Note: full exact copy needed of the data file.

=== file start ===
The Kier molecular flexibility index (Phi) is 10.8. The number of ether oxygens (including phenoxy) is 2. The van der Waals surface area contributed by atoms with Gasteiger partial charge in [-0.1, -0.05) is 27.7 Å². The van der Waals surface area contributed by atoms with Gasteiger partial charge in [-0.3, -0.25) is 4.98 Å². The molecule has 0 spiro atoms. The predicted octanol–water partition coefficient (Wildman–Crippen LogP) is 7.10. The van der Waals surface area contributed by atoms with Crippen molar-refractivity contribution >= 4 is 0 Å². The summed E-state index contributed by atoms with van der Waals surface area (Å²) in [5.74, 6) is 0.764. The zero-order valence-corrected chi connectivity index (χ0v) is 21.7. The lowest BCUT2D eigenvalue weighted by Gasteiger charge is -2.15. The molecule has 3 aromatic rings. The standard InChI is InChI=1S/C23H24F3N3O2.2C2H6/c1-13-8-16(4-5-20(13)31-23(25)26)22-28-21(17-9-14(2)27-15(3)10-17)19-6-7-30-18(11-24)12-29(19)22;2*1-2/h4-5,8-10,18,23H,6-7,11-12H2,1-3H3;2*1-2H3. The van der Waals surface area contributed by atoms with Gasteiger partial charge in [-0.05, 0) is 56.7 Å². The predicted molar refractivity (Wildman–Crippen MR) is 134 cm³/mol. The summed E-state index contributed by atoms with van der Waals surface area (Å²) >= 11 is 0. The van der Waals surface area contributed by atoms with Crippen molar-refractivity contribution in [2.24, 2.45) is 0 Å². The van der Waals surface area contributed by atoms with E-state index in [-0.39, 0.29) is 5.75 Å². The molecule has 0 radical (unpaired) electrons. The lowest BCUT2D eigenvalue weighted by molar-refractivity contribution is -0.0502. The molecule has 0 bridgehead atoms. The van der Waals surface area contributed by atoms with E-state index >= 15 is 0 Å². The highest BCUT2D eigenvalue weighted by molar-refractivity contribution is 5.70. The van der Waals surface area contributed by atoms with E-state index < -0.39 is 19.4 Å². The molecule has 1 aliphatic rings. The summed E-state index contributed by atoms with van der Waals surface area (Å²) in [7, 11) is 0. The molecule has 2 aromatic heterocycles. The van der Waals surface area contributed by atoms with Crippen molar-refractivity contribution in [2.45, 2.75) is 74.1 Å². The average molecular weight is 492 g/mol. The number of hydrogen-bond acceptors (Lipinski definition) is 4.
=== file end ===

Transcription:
The Kier molecular flexibility index (Phi) is 10.8. The number of ether oxygens (including phenoxy) is 2. The van der Waals surface area contributed by atoms with Gasteiger partial charge in [-0.1, -0.05) is 27.7 Å². The van der Waals surface area contributed by atoms with Gasteiger partial charge in [-0.3, -0.25) is 4.98 Å². The molecule has 0 spiro atoms. The predicted octanol–water partition coefficient (Wildman–Crippen LogP) is 7.10. The van der Waals surface area contributed by atoms with Crippen molar-refractivity contribution >= 4 is 0 Å². The summed E-state index contributed by atoms with van der Waals surface area (Å²) in [5.74, 6) is 0.764. The zero-order valence-corrected chi connectivity index (χ0v) is 21.7. The lowest BCUT2D eigenvalue weighted by Gasteiger charge is -2.15. The molecule has 3 aromatic rings. The standard InChI is InChI=1S/C23H24F3N3O2.2C2H6/c1-13-8-16(4-5-20(13)31-23(25)26)22-28-21(17-9-14(2)27-15(3)10-17)19-6-7-30-18(11-24)12-29(19)22;2*1-2/h4-5,8-10,18,23H,6-7,11-12H2,1-3H3;2*1-2H3. The van der Waals surface area contributed by atoms with Gasteiger partial charge in [-0.05, 0) is 56.7 Å². The predicted molar refractivity (Wildman–Crippen MR) is 134 cm³/mol. The summed E-state index contributed by atoms with van der Waals surface area (Å²) >= 11 is 0. The van der Waals surface area contributed by atoms with Crippen molar-refractivity contribution in [2.24, 2.45) is 0 Å². The van der Waals surface area contributed by atoms with E-state index in [-0.39, 0.29) is 5.75 Å². The molecule has 0 radical (unpaired) electrons. The lowest BCUT2D eigenvalue weighted by molar-refractivity contribution is -0.0502. The molecule has 0 bridgehead atoms. The van der Waals surface area contributed by atoms with E-state index >= 15 is 0 Å². The highest BCUT2D eigenvalue weighted by molar-refractivity contribution is 5.70. The van der Waals surface area contributed by atoms with E-state index < -0.39 is 19.4 Å². The molecule has 1 aliphatic rings. The summed E-state index contributed by atoms with van der Waals surface area (Å²) in [7, 11) is 0. The molecule has 2 aromatic heterocycles. The van der Waals surface area contributed by atoms with Crippen molar-refractivity contribution in [2.45, 2.75) is 74.1 Å². The average molecular weight is 492 g/mol. The number of hydrogen-bond acceptors (Lipinski definition) is 4.